One reason for the precarious situation that the OSD group finds itself in is a drastic over-supply of fixtures dedicated to deepwater. This is a legacy of the last boom that ended in 2014, where the oil price topped out near $120/bbl. The slide above shows Transocean’s estimate for the total global supply of competitive vessels. It reveals a very lackluster ~52% activity rate for the global fleet. Basically, operators have two rigs available for every opportunity, a classic buyer’s market.

The next slide shows that Transocean’s thesis for the Songa and Ocean Rig may have been right on target with the trends developing in the industry today. Utilization rates are above 70%, presenting a more limited set of choices for prospective clients. This is bullish for the UDW sector.


Furthermore, the industry, due to the nature of the work it is attempting in harsh environments and in extreme water depths, is exhibiting a decided preference for more modern and efficient rigs.

Why is the industry returning to deepwater?

McKinsey, a leading market research firm put out a report last year that highlighted the rationale for returning to the marine environment. About half the new production needed by 2030 will come from deepwater (Ex-1) and from projects still waiting to be sanctioned. More interestingly, it discussed where much of this new oil would be produced geographically, with the U.S. Gulf of Mexico and Brazil contributing much of the increase (Ex-2).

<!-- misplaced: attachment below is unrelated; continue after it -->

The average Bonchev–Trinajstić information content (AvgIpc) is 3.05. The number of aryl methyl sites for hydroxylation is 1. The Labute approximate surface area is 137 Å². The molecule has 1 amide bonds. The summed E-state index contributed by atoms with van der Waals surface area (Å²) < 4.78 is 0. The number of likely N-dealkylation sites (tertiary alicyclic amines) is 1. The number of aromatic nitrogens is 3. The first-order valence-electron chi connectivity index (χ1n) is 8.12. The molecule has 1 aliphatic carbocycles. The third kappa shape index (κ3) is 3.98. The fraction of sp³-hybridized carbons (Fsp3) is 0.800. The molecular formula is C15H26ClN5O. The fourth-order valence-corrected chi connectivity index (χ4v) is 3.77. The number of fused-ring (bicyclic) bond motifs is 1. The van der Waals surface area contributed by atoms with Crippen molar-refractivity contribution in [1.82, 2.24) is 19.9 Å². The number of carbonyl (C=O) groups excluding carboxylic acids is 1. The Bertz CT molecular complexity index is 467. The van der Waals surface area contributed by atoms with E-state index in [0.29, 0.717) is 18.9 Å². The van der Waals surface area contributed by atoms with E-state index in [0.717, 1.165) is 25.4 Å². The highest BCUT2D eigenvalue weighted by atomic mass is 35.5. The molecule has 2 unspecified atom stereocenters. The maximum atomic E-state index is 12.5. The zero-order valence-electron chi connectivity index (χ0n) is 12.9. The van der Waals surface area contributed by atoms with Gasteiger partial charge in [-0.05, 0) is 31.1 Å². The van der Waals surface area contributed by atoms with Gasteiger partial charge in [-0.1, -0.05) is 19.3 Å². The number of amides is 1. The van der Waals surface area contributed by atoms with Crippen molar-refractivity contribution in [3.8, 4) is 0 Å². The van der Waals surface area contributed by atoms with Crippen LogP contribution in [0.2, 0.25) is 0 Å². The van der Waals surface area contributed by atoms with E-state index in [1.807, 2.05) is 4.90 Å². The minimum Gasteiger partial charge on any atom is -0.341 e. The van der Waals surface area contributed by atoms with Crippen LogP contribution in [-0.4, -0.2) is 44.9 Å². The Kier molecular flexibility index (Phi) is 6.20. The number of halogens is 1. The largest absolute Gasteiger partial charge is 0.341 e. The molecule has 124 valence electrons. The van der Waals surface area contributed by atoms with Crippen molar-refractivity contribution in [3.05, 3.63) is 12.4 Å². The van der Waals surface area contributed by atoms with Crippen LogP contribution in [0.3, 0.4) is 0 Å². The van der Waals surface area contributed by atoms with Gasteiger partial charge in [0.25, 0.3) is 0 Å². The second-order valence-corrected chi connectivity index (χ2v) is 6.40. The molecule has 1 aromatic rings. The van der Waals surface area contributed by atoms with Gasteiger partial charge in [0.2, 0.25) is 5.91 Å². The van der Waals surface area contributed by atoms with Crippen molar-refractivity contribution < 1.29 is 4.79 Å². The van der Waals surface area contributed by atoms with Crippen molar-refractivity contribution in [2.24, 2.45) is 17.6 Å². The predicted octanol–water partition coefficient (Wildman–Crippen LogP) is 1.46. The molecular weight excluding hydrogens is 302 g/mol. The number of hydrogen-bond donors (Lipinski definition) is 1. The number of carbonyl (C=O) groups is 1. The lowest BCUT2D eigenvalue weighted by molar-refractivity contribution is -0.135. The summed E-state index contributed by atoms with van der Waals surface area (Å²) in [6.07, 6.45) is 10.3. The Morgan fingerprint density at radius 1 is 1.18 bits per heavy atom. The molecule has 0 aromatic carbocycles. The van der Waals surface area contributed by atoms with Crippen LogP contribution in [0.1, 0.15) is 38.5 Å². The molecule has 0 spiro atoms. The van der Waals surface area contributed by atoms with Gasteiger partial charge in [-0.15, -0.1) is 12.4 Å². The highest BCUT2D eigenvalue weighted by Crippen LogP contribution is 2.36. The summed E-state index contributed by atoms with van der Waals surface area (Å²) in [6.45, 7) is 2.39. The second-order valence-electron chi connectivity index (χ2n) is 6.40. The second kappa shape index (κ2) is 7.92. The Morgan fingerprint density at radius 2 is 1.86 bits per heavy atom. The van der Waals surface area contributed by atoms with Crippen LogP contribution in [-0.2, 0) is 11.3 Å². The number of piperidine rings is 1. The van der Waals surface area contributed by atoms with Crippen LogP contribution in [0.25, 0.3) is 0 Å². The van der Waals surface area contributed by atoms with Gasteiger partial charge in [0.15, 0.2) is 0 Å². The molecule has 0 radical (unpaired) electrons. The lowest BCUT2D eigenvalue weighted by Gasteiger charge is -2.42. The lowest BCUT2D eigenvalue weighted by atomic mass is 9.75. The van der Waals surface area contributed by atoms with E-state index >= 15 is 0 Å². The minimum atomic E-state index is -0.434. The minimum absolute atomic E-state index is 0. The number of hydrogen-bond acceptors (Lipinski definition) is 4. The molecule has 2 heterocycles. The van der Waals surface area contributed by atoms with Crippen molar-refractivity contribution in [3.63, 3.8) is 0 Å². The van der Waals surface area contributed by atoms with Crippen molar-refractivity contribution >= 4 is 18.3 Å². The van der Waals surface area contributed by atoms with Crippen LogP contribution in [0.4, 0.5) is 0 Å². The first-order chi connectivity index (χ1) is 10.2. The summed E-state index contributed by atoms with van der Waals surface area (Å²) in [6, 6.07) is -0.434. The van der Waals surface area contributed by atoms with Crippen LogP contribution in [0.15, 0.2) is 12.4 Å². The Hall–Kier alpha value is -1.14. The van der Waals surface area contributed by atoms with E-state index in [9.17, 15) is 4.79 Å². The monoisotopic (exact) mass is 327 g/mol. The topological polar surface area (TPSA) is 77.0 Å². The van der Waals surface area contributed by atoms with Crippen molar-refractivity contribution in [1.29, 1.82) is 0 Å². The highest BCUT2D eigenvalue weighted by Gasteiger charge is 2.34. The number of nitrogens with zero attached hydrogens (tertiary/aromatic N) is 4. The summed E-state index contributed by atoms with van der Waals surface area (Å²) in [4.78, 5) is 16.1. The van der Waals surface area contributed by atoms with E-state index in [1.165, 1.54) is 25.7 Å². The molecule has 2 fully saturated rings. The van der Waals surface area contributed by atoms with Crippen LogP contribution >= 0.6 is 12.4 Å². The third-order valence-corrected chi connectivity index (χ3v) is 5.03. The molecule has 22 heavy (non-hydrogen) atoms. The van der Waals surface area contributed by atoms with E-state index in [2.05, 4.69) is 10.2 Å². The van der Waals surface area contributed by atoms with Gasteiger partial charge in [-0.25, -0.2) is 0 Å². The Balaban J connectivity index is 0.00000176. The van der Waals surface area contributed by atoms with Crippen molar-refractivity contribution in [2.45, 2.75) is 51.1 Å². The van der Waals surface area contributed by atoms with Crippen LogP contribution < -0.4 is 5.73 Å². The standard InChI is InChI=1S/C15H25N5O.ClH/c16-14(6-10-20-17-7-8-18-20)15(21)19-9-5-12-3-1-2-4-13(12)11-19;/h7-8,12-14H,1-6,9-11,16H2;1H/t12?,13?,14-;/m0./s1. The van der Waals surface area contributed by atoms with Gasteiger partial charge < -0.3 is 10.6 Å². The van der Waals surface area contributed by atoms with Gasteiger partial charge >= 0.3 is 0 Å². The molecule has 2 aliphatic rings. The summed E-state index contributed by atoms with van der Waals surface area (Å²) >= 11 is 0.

Exhibit 1




Transocean and other industry players have seen some hard times in the last few years. RIG has spent this time pruning its fleet of older rigs that don’t deliver the performance clients are demanding, and buying the best of the competition. It should be noted though, there is more work to do here.

It has positioned itself to be the ‘best in breed’ in the DW and UDW categories through size and superior technology - as evidenced by the recent award from Chevron for a 20K psi drill ship. If the analyst upgrades and general upward trends for oil prices continue, then the company should see improved day rates going forward, with the attendant profitability that follows.

It is important to understand that Transocean remains a speculative investment, whose fortunes are directly tied to the oil price conditions we are currently seeing. Among the risks that investors should consider are $2.0 billion in debt and bond maturities in 2023 that could consume most of the company’s roughly $3.0 billion in cash. The company is banking on improved day rates to avoid a dilutive equity raise, or new debt issuance.

Transocean is currently trading at around $8.60/share. I think it can be bought at this level but would only establish a half position. RIG can bounce around quite a bit, and opportunities to buy down in the $8.00 range may present themselves.

Once day rates begin to improve, possibly in the second half of this year, I expect RIG will quickly double from present levels. A ten year average price for the stock is in the mid-thirties, giving us a likely range for Transocean over the next 3-5 years.